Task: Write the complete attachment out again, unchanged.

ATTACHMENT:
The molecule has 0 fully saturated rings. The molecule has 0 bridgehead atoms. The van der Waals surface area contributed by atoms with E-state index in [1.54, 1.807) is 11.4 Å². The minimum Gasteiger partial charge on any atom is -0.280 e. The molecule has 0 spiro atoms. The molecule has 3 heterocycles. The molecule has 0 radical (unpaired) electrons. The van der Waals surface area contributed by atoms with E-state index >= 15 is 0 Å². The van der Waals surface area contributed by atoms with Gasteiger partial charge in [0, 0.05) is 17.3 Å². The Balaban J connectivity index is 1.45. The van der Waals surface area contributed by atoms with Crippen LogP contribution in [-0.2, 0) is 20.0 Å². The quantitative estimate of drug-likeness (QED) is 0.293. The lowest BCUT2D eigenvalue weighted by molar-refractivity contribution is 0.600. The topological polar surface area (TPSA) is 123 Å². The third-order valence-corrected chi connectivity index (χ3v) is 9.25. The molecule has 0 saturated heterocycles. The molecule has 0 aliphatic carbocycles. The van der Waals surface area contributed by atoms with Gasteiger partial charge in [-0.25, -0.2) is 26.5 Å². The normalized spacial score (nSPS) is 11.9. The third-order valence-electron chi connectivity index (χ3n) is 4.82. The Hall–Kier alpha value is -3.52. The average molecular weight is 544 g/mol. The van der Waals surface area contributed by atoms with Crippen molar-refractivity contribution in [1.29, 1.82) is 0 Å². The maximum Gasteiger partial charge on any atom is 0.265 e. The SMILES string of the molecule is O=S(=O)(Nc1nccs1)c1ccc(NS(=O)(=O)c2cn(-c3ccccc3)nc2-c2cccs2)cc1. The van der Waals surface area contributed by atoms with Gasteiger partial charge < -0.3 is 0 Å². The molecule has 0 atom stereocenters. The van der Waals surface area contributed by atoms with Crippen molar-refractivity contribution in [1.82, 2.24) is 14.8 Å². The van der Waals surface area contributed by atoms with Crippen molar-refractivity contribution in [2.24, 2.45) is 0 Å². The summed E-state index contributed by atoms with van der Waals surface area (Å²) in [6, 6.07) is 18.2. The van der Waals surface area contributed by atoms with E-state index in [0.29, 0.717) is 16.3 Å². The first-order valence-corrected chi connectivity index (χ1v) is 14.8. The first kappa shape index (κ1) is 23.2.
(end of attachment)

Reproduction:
The molecule has 0 fully saturated rings. The molecule has 0 bridgehead atoms. The van der Waals surface area contributed by atoms with E-state index in [1.54, 1.807) is 11.4 Å². The minimum Gasteiger partial charge on any atom is -0.280 e. The molecule has 0 spiro atoms. The molecule has 3 heterocycles. The molecule has 0 radical (unpaired) electrons. The van der Waals surface area contributed by atoms with E-state index >= 15 is 0 Å². The van der Waals surface area contributed by atoms with Gasteiger partial charge in [0, 0.05) is 17.3 Å². The Balaban J connectivity index is 1.45. The van der Waals surface area contributed by atoms with Crippen LogP contribution in [-0.2, 0) is 20.0 Å². The quantitative estimate of drug-likeness (QED) is 0.293. The lowest BCUT2D eigenvalue weighted by molar-refractivity contribution is 0.600. The topological polar surface area (TPSA) is 123 Å². The third-order valence-corrected chi connectivity index (χ3v) is 9.25. The molecule has 0 saturated heterocycles. The molecule has 0 aliphatic carbocycles. The van der Waals surface area contributed by atoms with Gasteiger partial charge in [-0.25, -0.2) is 26.5 Å². The normalized spacial score (nSPS) is 11.9. The third-order valence-electron chi connectivity index (χ3n) is 4.82. The Hall–Kier alpha value is -3.52. The average molecular weight is 544 g/mol. The van der Waals surface area contributed by atoms with Crippen molar-refractivity contribution in [1.29, 1.82) is 0 Å². The maximum Gasteiger partial charge on any atom is 0.265 e. The SMILES string of the molecule is O=S(=O)(Nc1nccs1)c1ccc(NS(=O)(=O)c2cn(-c3ccccc3)nc2-c2cccs2)cc1. The van der Waals surface area contributed by atoms with Gasteiger partial charge < -0.3 is 0 Å². The molecule has 0 atom stereocenters. The van der Waals surface area contributed by atoms with Crippen molar-refractivity contribution in [1.82, 2.24) is 14.8 Å². The van der Waals surface area contributed by atoms with Crippen molar-refractivity contribution in [2.24, 2.45) is 0 Å². The summed E-state index contributed by atoms with van der Waals surface area (Å²) in [6, 6.07) is 18.2. The van der Waals surface area contributed by atoms with E-state index in [0.29, 0.717) is 16.3 Å². The first-order valence-corrected chi connectivity index (χ1v) is 14.8. The first kappa shape index (κ1) is 23.2.